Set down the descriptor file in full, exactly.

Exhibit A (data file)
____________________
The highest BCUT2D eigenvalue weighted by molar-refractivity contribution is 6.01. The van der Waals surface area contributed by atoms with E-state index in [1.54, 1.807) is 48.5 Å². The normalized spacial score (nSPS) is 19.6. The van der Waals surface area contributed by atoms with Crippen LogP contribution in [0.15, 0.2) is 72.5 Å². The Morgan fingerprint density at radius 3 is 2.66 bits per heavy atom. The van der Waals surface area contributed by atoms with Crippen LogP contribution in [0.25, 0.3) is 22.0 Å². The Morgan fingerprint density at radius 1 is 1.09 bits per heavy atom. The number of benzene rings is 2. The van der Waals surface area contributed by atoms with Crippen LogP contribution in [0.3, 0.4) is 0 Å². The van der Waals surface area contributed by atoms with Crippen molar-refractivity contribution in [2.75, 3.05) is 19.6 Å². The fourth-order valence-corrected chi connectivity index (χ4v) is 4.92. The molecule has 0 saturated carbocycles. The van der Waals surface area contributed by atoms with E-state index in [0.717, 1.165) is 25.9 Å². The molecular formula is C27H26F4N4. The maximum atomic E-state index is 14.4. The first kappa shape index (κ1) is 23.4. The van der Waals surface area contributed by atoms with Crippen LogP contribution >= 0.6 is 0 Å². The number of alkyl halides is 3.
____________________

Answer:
The highest BCUT2D eigenvalue weighted by molar-refractivity contribution is 6.01. The van der Waals surface area contributed by atoms with E-state index in [1.54, 1.807) is 48.5 Å². The normalized spacial score (nSPS) is 19.6. The van der Waals surface area contributed by atoms with Crippen LogP contribution in [0.15, 0.2) is 72.5 Å². The Morgan fingerprint density at radius 3 is 2.66 bits per heavy atom. The van der Waals surface area contributed by atoms with Crippen LogP contribution in [0.25, 0.3) is 22.0 Å². The Morgan fingerprint density at radius 1 is 1.09 bits per heavy atom. The number of benzene rings is 2. The van der Waals surface area contributed by atoms with Crippen LogP contribution in [0.3, 0.4) is 0 Å². The van der Waals surface area contributed by atoms with Crippen molar-refractivity contribution in [2.75, 3.05) is 19.6 Å². The fourth-order valence-corrected chi connectivity index (χ4v) is 4.92. The molecule has 0 saturated carbocycles. The van der Waals surface area contributed by atoms with E-state index in [0.717, 1.165) is 25.9 Å². The molecular formula is C27H26F4N4. The maximum atomic E-state index is 14.4. The first kappa shape index (κ1) is 23.4. The van der Waals surface area contributed by atoms with Crippen LogP contribution >= 0.6 is 0 Å². The number of alkyl halides is 3.